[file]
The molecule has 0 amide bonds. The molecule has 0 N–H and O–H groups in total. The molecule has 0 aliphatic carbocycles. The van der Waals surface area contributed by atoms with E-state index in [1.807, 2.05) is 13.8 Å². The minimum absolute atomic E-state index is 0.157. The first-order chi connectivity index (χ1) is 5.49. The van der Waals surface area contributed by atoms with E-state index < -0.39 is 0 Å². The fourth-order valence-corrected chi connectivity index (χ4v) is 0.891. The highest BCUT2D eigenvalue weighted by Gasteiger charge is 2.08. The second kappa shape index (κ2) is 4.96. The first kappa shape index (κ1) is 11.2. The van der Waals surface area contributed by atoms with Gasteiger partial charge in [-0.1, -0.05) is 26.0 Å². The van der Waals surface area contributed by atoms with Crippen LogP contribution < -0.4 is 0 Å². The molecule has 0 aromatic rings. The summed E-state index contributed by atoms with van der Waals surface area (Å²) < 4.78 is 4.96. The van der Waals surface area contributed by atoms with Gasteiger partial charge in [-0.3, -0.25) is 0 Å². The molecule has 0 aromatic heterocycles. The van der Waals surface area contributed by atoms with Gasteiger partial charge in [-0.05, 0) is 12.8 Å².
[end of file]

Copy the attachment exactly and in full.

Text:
The molecule has 0 amide bonds. The molecule has 0 N–H and O–H groups in total. The molecule has 0 aliphatic carbocycles. The van der Waals surface area contributed by atoms with E-state index in [1.807, 2.05) is 13.8 Å². The minimum absolute atomic E-state index is 0.157. The first-order chi connectivity index (χ1) is 5.49. The van der Waals surface area contributed by atoms with E-state index < -0.39 is 0 Å². The fourth-order valence-corrected chi connectivity index (χ4v) is 0.891. The highest BCUT2D eigenvalue weighted by Gasteiger charge is 2.08. The second kappa shape index (κ2) is 4.96. The first kappa shape index (κ1) is 11.2. The van der Waals surface area contributed by atoms with Gasteiger partial charge in [-0.1, -0.05) is 26.0 Å². The van der Waals surface area contributed by atoms with Crippen LogP contribution < -0.4 is 0 Å². The molecule has 0 aromatic rings. The summed E-state index contributed by atoms with van der Waals surface area (Å²) < 4.78 is 4.96. The van der Waals surface area contributed by atoms with Gasteiger partial charge in [-0.3, -0.25) is 0 Å². The molecule has 0 aromatic heterocycles. The van der Waals surface area contributed by atoms with Gasteiger partial charge in [-0.05, 0) is 12.8 Å².